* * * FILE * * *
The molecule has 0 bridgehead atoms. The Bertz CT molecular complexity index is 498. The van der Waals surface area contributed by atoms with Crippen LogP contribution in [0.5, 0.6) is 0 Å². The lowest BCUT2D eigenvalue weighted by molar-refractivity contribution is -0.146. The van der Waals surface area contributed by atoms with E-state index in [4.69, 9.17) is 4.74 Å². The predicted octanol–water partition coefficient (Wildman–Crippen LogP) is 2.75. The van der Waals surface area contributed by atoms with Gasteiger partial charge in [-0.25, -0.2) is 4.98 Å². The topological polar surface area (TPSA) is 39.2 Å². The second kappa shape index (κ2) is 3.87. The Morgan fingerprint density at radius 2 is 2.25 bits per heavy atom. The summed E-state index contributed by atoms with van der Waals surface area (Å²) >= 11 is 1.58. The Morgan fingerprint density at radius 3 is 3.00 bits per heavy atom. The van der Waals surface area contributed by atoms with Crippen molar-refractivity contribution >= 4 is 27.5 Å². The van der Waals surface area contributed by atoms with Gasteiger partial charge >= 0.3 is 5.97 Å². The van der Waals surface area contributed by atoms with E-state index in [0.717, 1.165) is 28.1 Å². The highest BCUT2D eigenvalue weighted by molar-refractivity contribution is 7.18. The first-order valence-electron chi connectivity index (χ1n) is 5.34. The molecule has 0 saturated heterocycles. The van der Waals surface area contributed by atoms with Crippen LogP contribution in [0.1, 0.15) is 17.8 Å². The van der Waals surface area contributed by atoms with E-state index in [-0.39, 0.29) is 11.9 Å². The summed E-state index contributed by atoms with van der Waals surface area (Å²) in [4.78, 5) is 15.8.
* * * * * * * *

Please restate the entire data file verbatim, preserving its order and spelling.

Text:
The molecule has 0 bridgehead atoms. The Bertz CT molecular complexity index is 498. The van der Waals surface area contributed by atoms with Crippen LogP contribution in [0.5, 0.6) is 0 Å². The lowest BCUT2D eigenvalue weighted by molar-refractivity contribution is -0.146. The van der Waals surface area contributed by atoms with E-state index in [4.69, 9.17) is 4.74 Å². The predicted octanol–water partition coefficient (Wildman–Crippen LogP) is 2.75. The van der Waals surface area contributed by atoms with Gasteiger partial charge in [-0.25, -0.2) is 4.98 Å². The topological polar surface area (TPSA) is 39.2 Å². The second kappa shape index (κ2) is 3.87. The Morgan fingerprint density at radius 2 is 2.25 bits per heavy atom. The summed E-state index contributed by atoms with van der Waals surface area (Å²) >= 11 is 1.58. The Morgan fingerprint density at radius 3 is 3.00 bits per heavy atom. The van der Waals surface area contributed by atoms with Crippen molar-refractivity contribution >= 4 is 27.5 Å². The van der Waals surface area contributed by atoms with Gasteiger partial charge >= 0.3 is 5.97 Å². The van der Waals surface area contributed by atoms with E-state index in [0.717, 1.165) is 28.1 Å². The highest BCUT2D eigenvalue weighted by molar-refractivity contribution is 7.18. The first-order valence-electron chi connectivity index (χ1n) is 5.34. The molecule has 0 saturated heterocycles. The van der Waals surface area contributed by atoms with Crippen LogP contribution in [0.1, 0.15) is 17.8 Å². The van der Waals surface area contributed by atoms with E-state index in [-0.39, 0.29) is 11.9 Å². The summed E-state index contributed by atoms with van der Waals surface area (Å²) in [4.78, 5) is 15.8.